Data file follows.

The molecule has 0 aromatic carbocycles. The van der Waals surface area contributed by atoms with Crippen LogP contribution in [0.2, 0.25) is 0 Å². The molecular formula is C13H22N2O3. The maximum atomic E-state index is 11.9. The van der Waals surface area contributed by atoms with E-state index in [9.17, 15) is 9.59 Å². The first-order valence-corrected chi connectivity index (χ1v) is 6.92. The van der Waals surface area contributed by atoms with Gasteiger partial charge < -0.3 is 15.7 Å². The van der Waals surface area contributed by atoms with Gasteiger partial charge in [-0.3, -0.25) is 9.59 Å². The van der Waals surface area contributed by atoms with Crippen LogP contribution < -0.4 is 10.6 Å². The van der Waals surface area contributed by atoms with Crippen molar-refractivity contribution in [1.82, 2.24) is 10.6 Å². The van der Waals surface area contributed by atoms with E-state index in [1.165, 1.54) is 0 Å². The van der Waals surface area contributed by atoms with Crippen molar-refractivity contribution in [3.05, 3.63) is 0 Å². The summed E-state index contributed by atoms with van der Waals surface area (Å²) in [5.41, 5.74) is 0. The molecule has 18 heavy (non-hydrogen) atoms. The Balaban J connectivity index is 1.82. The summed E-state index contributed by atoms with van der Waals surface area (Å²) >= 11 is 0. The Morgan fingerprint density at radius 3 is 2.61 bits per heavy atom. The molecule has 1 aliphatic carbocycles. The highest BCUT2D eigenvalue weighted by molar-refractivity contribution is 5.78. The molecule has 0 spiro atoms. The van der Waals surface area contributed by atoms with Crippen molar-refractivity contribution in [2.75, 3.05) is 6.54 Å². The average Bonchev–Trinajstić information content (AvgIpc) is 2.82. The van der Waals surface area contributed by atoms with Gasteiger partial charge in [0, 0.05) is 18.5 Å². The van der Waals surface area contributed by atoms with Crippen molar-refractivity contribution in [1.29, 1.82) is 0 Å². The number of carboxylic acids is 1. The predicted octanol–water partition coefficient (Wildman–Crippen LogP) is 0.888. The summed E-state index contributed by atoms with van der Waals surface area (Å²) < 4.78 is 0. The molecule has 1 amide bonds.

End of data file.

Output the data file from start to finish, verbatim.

The molecule has 0 aromatic carbocycles. The van der Waals surface area contributed by atoms with Crippen LogP contribution in [0.2, 0.25) is 0 Å². The molecular formula is C13H22N2O3. The maximum atomic E-state index is 11.9. The van der Waals surface area contributed by atoms with E-state index in [9.17, 15) is 9.59 Å². The first-order valence-corrected chi connectivity index (χ1v) is 6.92. The van der Waals surface area contributed by atoms with Gasteiger partial charge < -0.3 is 15.7 Å². The van der Waals surface area contributed by atoms with Gasteiger partial charge in [-0.3, -0.25) is 9.59 Å². The van der Waals surface area contributed by atoms with Crippen LogP contribution < -0.4 is 10.6 Å². The van der Waals surface area contributed by atoms with Crippen molar-refractivity contribution in [1.82, 2.24) is 10.6 Å². The van der Waals surface area contributed by atoms with E-state index in [1.165, 1.54) is 0 Å². The van der Waals surface area contributed by atoms with Crippen molar-refractivity contribution in [3.05, 3.63) is 0 Å². The summed E-state index contributed by atoms with van der Waals surface area (Å²) in [5.41, 5.74) is 0. The molecule has 18 heavy (non-hydrogen) atoms. The Balaban J connectivity index is 1.82. The summed E-state index contributed by atoms with van der Waals surface area (Å²) >= 11 is 0. The Morgan fingerprint density at radius 3 is 2.61 bits per heavy atom. The molecule has 1 aliphatic carbocycles. The highest BCUT2D eigenvalue weighted by molar-refractivity contribution is 5.78. The molecule has 0 spiro atoms. The van der Waals surface area contributed by atoms with Crippen molar-refractivity contribution in [2.75, 3.05) is 6.54 Å². The average Bonchev–Trinajstić information content (AvgIpc) is 2.82. The van der Waals surface area contributed by atoms with Gasteiger partial charge in [0, 0.05) is 18.5 Å². The van der Waals surface area contributed by atoms with Crippen molar-refractivity contribution in [1.29, 1.82) is 0 Å². The number of carboxylic acids is 1. The predicted octanol–water partition coefficient (Wildman–Crippen LogP) is 0.888. The summed E-state index contributed by atoms with van der Waals surface area (Å²) < 4.78 is 0. The molecule has 1 amide bonds.